Good morning from Augusta, where a Tuesday meeting of the Legislature’s Appropriations Committee showed just how far apart Democrats and Republicans are on education funding with a key deadline on the state’s two-year budget looming in less than a week.
After closed-door partisan caucuses over the Memorial Day weekend, the committee met yesterday to take votes on agreed-upon items in the budget, although Democrats said before the meeting that the parties would also discuss their education funding proposals.
Education is the big issue in these sensitive budget negotiations. Republicans say they won’t accept a budget that doesn’t repeal the voter-approved surtax on incomes over $200,000 to fund education. Most Democrats say they won’t accept one not funding 55 percent of basic K-12 education costs, a standard set by voters in 2004 that the state hasn’t yet met.
But after a period of confusion, Democrats were the only ones to present their plan, proposing $2.2 billion. Democratic aides said Republicans initially agreed to discuss theirs. However, Rep. Tom Winsor of Norway, the lead House Republican on the panel, said after the meeting that Democrats tried “put us into a corner” for a debate on the issue.
He added that “the caucus plan is the governor’s plan, if you really want to be blunt about it,” even though Republicans have gone along with some changes already.
Winsor said there are still fundamental disagreements with Democrats on issues as big as the surtax that Republicans believe will make Maine less competitive economically, but also as granular as performance measures to ensure that increased funding is being used well.
There’s yet another wrinkle: Maine law effectively has two different ways to calculate the 55 percent — one with teacher retirement costs included and one without them — and Sen. Roger Katz, R-Augusta, said Republicans will be “coming forth with a budget proposal which will get us to 55 percent” by the first measure, which is easier for the state to hit.
However, Democrats and the Maine Education Association, a teachers union, argue that the more permissive threshold shouldn’t be used because retirement costs have never been part of the school assessment given to cities and towns.
Rep. John Martin, D-Eagle Lake, was having none of that debate, pressing Republicans to outline their plan to increase education funding, saying if they don’t like the surtax, they should “prove to me that it could be something else, but don’t come talk to me about 55 percent — I could care less.”
“The 3 percent is what the voters said we had to do,” he said. “Short of that, then we’re not going along with the voters.”
Does that seem like a weedy mess? Well, it is.
And just to ramp up the pressure, the Legislature is dealing with an informal June 5 deadline — that’s Monday — to get a budget out of this committee, giving it time to be drafted, voted on and sent to the governor before scheduled adjournment on June 21. We’re not close on this signature issue. — Michael Shepherd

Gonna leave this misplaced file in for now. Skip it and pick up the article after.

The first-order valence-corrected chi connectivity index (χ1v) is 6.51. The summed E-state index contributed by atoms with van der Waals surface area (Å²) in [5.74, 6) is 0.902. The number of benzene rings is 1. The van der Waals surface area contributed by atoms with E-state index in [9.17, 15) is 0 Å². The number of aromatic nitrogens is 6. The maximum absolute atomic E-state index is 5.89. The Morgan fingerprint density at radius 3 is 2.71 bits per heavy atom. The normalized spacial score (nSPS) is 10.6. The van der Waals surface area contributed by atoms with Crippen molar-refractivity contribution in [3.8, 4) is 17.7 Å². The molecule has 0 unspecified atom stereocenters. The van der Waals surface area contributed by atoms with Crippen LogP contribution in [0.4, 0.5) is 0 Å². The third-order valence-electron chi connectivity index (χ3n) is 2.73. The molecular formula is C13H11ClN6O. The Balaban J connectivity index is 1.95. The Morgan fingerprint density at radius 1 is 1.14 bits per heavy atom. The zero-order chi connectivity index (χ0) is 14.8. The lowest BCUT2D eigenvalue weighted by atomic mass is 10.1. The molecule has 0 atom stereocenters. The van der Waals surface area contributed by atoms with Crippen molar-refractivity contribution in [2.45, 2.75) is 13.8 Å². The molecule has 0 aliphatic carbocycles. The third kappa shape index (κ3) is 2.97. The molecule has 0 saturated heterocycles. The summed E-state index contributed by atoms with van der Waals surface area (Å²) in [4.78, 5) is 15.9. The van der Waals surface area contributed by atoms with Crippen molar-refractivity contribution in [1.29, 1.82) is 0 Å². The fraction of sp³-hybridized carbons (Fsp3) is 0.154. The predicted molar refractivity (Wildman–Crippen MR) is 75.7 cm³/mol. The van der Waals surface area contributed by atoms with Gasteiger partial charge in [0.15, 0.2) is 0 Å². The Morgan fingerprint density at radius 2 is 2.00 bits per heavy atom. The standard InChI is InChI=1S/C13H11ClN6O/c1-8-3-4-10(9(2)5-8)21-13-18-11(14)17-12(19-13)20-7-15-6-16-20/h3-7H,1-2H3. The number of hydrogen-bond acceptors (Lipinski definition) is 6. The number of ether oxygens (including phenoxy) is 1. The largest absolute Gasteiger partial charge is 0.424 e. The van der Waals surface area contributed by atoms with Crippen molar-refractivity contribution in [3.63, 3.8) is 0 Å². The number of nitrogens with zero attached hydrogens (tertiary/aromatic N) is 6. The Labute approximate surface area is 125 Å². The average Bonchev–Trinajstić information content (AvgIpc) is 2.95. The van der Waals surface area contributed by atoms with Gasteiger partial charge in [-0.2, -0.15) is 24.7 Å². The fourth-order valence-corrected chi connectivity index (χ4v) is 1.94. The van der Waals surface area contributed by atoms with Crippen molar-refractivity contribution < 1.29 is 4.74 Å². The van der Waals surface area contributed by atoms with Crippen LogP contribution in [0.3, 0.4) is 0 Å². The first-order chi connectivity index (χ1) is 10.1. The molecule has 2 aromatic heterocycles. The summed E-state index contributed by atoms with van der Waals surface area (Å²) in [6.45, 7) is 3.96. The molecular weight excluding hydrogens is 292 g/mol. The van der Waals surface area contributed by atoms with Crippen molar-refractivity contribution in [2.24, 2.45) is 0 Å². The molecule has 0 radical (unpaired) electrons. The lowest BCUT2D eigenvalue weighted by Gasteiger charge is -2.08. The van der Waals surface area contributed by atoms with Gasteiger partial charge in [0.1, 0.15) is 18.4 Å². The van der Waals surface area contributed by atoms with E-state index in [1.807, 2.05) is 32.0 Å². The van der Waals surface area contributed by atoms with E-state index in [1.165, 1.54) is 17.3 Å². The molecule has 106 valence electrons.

Correction: An earlier version of this item had an incorrect reference to Republicans’ preferred 55 percent calculation.
Hallowell lobbyist becomes third Democrat to run for governor
As expected, Hallowell lobbyist Betsy Sweet filed Tuesday to run for governor in 2018, issuing a news release saying she’s “not part of the political establishment” while referencing a lobbying and advocacy career dating back to the 1980s.
“I think I’m the sweet spot — if you will — between not experienced and being part of what I think needs to change,” she said in an interview.
Sweet, 60, filed to run as a Clean Election candidate. She said she’ll start actively campaigning in October and filed to begin collecting seed money for her run.
Sen. Justin Chenette, D-Saco, sniped at her on Twitter, saying, “Can we please not have lobbyists run for Governor? It’s the epitome of what’s wrong with the system.”
As for Sweet’s spot in the already-announced Democratic field, she probably sits behind Sanford attorney Adam Cote and ahead of newcomer Patrick Eisenhart of Augusta. But Attorney General Janet Mills and others are still mulling runs, so things will get sliced and diced more. — Michael Shepherd
- Rally at State House today to “fund our damn schools.” A group called Progressive Women of Maine will host a rally targeting Gov. Paul LePage and lawmakers who don’t support the 3 percent surtax on income above $200,000 a year that was created by referendum last year in support of public schools. The organizers, in a Facebook post, explained their use of the word “damn” this way: “We believe the gravity of this situation calls for using this language. … However, if you would like a rally meme/photo that says “Fund our Schools!!” without the swear word, please contact us.” The damn rally begins at 9 a.m. at the State House. — Christopher Cousins
- House defeats local-option sales tax, again. Among the rather lengthy list of legislative proposals that come back session after session is the creation of a local-option sales tax that would let larger, hub communities implement their own sales tax in addition to what the state levies as a way of underwriting their roles as service centers. Proposed by Rep. Michael Sylvester, D-Portland, the bill would have let municipalities do that by local referendum. But it won’t come to pass anytime soon following a 73-69 vote against it Tuesday in the House following some debate. — Christopher Cousins